2018, 244 pages.
Katrin Bromber, Book Review: Carola Lentz and David Lowe: Remembering Independence , in: TRAFO – Blog for Transregional Research, 18.10.2018, https://trafo.hypotheses.org/13824.
Vom Reichtum eines armen Landes
Nationalfeiern und Nationenbildung in Burkina Faso
Series: Mainzer Beiträge zur Afrikaforschung Band 40
In 2010 Burkina Faso celebrated his fiftieth independence jubilee – a milestone in the process of nation building. The anniversary celebration gave rise to memorize the country's history and proudly to take stock of previous achievements. But it also raised a discussion about the status quo of independence, recent challenges and future development paths.
The present book examines the process of nation building in Burkina Faso along the history of its national days since 1960. Based on comprehensive archive material concerning past celebrations of national days, participatory observation and numerous interviews about the anniversary celebration of 2010, the author analyses the political staging as well as the social counterdrafts of nation. The examined anniversary celebrations demonstrate that in between the five decades of independence a national consciousness emerged, which – in full consciousness of the country's material poverty – imposes its cultural diversity as the nation's wealth.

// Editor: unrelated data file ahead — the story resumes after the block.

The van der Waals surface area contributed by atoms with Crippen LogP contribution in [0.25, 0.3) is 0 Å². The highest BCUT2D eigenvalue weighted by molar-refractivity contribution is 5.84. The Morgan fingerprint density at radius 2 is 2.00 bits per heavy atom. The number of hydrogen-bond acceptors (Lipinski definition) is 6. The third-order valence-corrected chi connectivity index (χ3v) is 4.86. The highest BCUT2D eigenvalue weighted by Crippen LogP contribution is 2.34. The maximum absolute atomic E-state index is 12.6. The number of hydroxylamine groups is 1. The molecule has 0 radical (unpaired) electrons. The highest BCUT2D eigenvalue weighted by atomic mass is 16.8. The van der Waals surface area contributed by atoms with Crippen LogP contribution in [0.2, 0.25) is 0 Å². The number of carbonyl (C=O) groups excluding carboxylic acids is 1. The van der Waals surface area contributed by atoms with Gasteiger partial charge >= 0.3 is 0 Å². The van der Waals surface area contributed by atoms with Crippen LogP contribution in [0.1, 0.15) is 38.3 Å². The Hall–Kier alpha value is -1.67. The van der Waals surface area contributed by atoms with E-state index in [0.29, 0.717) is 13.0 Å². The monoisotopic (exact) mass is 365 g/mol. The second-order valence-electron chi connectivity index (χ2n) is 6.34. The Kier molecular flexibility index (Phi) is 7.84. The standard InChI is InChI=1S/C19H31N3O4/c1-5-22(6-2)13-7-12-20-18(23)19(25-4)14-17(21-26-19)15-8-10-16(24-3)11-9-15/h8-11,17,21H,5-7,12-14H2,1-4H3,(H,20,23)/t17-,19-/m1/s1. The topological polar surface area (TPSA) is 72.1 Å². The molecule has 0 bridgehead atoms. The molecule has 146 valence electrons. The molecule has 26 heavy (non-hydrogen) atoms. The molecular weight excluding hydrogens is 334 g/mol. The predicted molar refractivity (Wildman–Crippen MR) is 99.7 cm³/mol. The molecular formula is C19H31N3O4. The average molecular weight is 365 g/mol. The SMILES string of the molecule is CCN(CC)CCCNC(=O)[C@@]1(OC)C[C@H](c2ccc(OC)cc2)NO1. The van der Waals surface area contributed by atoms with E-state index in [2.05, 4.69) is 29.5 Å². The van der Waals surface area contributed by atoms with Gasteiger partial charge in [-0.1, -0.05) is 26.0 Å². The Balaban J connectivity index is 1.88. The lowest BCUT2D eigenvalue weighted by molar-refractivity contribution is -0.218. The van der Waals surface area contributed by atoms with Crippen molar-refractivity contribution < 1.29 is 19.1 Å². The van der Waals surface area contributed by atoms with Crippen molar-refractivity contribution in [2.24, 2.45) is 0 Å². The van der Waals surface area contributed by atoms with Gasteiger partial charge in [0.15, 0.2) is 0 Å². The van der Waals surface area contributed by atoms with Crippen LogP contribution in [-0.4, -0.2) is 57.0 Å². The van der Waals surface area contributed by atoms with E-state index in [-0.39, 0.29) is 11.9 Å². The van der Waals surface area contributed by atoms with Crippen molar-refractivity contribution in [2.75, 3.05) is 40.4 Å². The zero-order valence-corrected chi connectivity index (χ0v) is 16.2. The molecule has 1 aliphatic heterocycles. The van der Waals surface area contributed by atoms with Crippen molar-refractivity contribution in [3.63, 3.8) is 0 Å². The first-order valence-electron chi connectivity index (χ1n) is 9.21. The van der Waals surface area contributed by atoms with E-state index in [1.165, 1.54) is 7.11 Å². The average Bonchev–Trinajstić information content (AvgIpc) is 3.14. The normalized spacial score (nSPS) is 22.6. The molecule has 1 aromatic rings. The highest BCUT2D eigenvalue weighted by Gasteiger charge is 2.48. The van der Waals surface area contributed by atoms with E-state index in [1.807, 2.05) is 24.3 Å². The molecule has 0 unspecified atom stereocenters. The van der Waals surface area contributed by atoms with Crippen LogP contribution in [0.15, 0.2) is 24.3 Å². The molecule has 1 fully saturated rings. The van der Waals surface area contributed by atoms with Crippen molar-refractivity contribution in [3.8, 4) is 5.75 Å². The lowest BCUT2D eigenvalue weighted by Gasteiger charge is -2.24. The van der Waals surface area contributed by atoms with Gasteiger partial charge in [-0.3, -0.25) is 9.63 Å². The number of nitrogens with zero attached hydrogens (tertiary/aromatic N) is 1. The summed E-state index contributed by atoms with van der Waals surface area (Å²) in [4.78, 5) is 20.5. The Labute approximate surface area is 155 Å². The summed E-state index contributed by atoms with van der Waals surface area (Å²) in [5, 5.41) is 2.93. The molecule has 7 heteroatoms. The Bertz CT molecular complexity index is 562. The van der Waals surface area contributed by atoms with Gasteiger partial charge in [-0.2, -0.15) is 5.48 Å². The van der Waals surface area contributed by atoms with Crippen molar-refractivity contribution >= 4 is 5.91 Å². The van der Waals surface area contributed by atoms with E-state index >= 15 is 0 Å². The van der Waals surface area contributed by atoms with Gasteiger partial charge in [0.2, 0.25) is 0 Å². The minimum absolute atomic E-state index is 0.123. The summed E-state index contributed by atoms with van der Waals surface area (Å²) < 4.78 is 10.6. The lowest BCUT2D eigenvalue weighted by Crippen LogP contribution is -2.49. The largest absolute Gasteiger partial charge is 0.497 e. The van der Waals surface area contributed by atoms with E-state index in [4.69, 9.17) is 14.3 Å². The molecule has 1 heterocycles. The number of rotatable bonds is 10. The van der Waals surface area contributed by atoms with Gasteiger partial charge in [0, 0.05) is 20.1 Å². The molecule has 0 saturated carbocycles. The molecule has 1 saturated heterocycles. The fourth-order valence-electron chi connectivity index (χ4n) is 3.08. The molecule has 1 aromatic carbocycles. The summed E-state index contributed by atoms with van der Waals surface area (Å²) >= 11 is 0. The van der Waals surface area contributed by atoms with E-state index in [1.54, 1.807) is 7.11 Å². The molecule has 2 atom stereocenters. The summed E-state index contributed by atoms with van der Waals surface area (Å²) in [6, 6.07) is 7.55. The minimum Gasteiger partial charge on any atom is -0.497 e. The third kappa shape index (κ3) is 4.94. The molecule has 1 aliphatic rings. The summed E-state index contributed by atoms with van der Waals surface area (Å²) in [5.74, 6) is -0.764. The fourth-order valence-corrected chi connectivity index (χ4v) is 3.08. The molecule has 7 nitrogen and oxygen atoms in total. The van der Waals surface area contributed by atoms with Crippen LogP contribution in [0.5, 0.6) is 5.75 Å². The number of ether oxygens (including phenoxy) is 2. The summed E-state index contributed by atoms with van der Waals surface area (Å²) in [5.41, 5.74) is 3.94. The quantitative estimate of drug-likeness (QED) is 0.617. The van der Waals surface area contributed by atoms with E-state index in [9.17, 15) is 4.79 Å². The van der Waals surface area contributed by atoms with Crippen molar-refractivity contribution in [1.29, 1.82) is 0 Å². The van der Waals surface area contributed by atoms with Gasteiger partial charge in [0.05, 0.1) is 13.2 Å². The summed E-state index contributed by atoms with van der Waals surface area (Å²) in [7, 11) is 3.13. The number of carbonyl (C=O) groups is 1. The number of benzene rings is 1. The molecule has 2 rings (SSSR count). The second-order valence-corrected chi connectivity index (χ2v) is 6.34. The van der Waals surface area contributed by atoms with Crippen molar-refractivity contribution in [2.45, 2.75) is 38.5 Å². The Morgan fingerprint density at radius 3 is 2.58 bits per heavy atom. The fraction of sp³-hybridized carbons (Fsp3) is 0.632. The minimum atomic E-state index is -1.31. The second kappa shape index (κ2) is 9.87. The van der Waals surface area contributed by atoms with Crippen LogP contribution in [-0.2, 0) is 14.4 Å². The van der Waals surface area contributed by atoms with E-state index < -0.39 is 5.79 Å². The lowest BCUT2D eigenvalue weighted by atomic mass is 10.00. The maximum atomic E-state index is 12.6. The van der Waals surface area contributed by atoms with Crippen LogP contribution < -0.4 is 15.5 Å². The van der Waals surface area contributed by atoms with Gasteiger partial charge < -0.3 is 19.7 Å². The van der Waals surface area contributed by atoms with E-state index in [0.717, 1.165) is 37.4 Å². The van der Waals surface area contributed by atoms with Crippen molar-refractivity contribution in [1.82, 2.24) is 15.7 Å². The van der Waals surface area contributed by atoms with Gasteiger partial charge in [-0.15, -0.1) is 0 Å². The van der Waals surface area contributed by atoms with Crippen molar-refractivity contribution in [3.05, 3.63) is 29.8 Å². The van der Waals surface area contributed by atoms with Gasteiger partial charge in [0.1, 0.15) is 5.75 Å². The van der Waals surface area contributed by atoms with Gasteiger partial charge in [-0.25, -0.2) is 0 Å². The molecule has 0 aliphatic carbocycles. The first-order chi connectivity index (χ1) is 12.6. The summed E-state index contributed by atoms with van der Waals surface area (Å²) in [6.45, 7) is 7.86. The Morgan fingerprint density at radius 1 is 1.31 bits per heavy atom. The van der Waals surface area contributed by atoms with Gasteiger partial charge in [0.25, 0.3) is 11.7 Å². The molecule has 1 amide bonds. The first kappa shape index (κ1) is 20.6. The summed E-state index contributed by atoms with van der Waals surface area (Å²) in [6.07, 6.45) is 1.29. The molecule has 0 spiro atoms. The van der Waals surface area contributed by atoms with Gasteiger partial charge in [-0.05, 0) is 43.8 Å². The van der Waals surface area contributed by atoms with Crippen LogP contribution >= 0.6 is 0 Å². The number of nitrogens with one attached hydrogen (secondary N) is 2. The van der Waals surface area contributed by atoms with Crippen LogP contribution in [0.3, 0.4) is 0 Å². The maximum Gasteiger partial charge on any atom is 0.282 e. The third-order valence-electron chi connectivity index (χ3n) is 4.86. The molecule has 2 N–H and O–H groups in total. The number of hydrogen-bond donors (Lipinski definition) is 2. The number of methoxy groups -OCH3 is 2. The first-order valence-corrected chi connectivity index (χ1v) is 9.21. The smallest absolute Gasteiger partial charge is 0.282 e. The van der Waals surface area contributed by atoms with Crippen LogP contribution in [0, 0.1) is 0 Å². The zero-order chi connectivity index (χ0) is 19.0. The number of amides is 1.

2017, 270 Seiten.
Nicht nur Raubkunst!
Sensible Dinge in Museen und universitären Sammlungen
Edited by Anna-Maria Brandstetter & Vera Hierholzer
Public collections often preserve things that are nowadays considered ‘sensitive’ for ethical reasons. For some years, the focus has been on Nazi looted art and is now increasingly being directed at cultural assets brought to Europe as part of colonisation. There are, however, many other types of sensitive things, such as mortal remains, religious artefacts, illegally traded antiques and wildlife products that fall under the protection of endangered species. This volume chooses to take on a decidedly comparative perspective in investigating how to appropriately deal with these objects across disciplines and institutions. For the first time, through the exchange of experience between scientists from museums and universities, it also systematically examines the topic for university collections, which, due to their heterogeneity, cover a particularly wide range of potentially sensitive objects.